After purveying various billboard locations in Cleveland for high visibility and accessibility, we visited our chosen site to brew up our plan and get the lay of the land. Our scheme utilized a prominent billboard on Murray Hill Road, one of the main arteries that lead into the University Circle area of Cleveland. During rush hour, this road was heavily congested with traffic. We “altered” this billboard five times over the course of six months, transforming the existing advertising into our own Pop culture Dada art statements.
For our first billboard alteration we violated a Winston Cigarette Man advertisement. We did him in broad daylight, in the middle of rush hour, with traffic whizzing by us as we worked. With tongue-in-cheek, we disguised ourselves to appear like stereotype billboard painters on the job; we dressed in white painter’s overalls, had red handkerchiefs hanging out of our back pockets, and wore white painter’s caps. Each planned color of paint was premixed in its own cup, with a dedicated brush which fit into the pockets of our overalls. We spent several evenings having fun, planning out the colors and sections that each of us would be responsible for – as precisely as one would hatch a plan for a bank robbery. Our plan was to paint the Winston Man in drag with our Dada signature. Our serial reign of art terrorism had been born.
On the day of the execution, we brought our own ladder to make the ascent up to the billboard. When the rush hour traffic was at its peak, we ascended up the billboard scaffolding. At the bottom edge of the billboard was a small ledge that we could carefully stand on. With our faces up against the surface of the billboard, the existing image looked like little more than mammoth half-tone dots as we calculated the placement of our brush strokes. We relied on our panache being so confident and flamboyant that no one would question us. We were just professional billboard painters doing our job.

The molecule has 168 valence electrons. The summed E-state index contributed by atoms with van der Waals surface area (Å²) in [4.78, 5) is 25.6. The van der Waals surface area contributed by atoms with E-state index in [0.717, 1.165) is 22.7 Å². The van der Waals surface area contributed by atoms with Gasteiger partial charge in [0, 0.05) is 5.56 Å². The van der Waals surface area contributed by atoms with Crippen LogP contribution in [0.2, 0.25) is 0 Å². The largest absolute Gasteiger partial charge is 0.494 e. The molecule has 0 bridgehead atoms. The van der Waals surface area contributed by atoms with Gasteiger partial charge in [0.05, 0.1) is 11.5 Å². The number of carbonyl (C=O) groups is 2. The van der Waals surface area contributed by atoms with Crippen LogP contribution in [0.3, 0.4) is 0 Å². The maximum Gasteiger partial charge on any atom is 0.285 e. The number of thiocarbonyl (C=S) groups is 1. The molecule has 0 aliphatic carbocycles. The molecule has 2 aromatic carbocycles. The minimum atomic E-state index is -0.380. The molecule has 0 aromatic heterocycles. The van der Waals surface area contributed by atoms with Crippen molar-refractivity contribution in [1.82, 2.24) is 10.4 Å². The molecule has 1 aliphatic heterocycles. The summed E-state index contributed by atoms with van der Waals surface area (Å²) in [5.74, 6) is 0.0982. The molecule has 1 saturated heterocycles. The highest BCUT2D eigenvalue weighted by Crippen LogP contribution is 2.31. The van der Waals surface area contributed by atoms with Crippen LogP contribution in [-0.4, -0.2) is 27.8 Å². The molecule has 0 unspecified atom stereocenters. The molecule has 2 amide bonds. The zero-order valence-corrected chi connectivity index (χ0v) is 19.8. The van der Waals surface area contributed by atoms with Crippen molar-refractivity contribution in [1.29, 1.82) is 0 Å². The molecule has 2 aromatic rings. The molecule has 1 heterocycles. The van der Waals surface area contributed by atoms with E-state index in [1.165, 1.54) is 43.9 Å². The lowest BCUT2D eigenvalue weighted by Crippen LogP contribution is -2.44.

We had seen enough bank robbery movies to create a well thought out plan for a strategic get-away if the police came after us. We calculated being able to spot anyone heading in our direction with enough advance notice to descend the billboard and run with our ladder in the opposite direction. We banked on the assumption that the police would not have a ladder. A short distance away, there was a vertical, one-story drop to the railroad tracks that could only be reached with a ladder. We would descend this vertical drop with our ladder, cross the railroad tracks, and ascend up the opposite wall, pulling the ladder up behind us. At that point, we would wave to the police with big smiles. My associate lived in a non-residential warehouse close by the tracks that we could then duck into and disappear. But ultimately no one bothered us, so we never got to execute our daring escape plan. Immediately following each art terrorist act, it was our ritual to go back to my cohort’s place, give it five, toast down a shot of whiskey, and then go back to our normal day as if nothing had happened – with the deeds and dyadic identities of our secret pact sealed between us.